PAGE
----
I always leave bones in stews and stocks, even when freezing. I don't think there is anything in bones that would accelerate spoilage, specially after being cooked for so long in high temperatures. Nutritionally, I think there are two factors to consider Bones are composed by a matrix of proteins and minerals. Cooking denaturate some of the protein ...


5

Straining might work, but you may need to use a process known as "decanting": Let the stock sit until any sediment falls to the bottom. Remove the good liquid, avoiding the sediment at the bottom. You can do this a few ways : Use something to scoop the good liquid off the top Use a hose to siphon off the good liquid until just before you get to the ...


5

No. Bone is not typically considered fit for human consumption. Cooked, they become dangerous. They are brittle and sharp and can puncture the intestines(source). Uncooked they become a pathogen risk, especially with chicken bones. There was a time when people ate bone meal, presumably for calcium, but that is no longer considered a good practice. More ...


4

http://www.chefknivestogo.com/cckcleaver.html This is billed as a "Rhino Cleaver" and is the biggest I've seen. If it's well balanced it would be a fantastic tool.


4

A normal hammer (one that is used for nails) will not suffice for breaking relatively strong bones, such as the leg bones. Personal experience: I bought a pork knuckle, and attempted to break the bone with a hammer (600g head), and it resisted 5 minutes of straight hammering, despite the fact that the surface was significantly dented, and many bone ...


4

You can use chicken bones to make broth only once, all the goodness gets cooked out of them the first use. You could re-cook them for hours and get nothing from them.


4

There's a specific term for reusing ingredients for stock twice: remouillage (which literally means a "rewetting"). Usually this "second stock" is not used directly for broth, as it has significantly less flavor than the primary stock. That said, depending on the type of bones, the amount of meat used in making the stock, etc., it may still have a very ...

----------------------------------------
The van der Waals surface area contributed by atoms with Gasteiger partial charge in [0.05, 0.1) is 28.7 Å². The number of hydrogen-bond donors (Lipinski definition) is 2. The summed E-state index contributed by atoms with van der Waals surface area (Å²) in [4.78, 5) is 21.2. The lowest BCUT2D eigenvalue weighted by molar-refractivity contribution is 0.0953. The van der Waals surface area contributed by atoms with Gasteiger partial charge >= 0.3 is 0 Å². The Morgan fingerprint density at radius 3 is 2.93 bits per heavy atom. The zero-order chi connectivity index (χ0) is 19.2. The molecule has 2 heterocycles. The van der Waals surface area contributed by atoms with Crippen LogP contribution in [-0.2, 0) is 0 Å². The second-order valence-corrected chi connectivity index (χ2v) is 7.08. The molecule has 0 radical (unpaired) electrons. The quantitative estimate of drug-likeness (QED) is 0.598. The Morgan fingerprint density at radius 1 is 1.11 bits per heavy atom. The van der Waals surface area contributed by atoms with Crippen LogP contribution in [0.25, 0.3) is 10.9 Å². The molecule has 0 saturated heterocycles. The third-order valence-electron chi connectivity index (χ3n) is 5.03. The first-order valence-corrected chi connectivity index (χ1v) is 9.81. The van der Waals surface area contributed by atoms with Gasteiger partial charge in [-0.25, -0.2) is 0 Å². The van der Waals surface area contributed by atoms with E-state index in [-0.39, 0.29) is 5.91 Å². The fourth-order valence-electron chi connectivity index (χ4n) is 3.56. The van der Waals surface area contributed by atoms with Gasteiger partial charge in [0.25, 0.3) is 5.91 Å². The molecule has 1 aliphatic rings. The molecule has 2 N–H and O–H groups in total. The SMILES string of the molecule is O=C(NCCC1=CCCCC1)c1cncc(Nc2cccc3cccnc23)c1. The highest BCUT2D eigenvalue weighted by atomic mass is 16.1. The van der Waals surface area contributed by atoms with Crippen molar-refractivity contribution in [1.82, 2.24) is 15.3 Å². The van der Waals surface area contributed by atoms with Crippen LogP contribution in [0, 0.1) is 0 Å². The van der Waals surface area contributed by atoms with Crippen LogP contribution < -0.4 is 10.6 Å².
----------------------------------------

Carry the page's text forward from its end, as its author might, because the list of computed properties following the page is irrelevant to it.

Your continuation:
4

I'm not certain what you are asking? Are you wanting to start a vegetable stock and use it as a base for the bone stock at a later time ? IMO that would work. Do a vegetable stock when you have enough vegetable scraps, portion it and freeze it. When you have enough bones, do the stock using the vegetable stock use made earlier.


4

On top of the stove the issue is boiling dry. At that point the temperature can rise almost unchecked. This will result in unpleasant fumes at best, flames at worst. Even in the latter case, because you should be using a fairly tight fitting lid, everything should be contained, but I wouldn't rely on that. The oven is different. Once the pot is up to ...


4

This contains a nice explanation of why meat is juicy and tasty, and it is due to the presence of fat and conjunctive tissue in the muscles, as well as brining and marinating. If you take a look at bird anatomy, the chest and other major muscle masses have less fat and conjunctive tissue as they evolved to be, well, muscle masses for propelling the bird ...


3

You can choose. Just taste it. Too strong, more water, too weak, boil down. It is better to leave the lid on while boiling. That will make the broth cloudy, but more tasty.You can always filter it and clear it up with egg white. For easy storage: boil it down, really down,and freeze. i dont think more than a litre of a kilo of bones will be very strong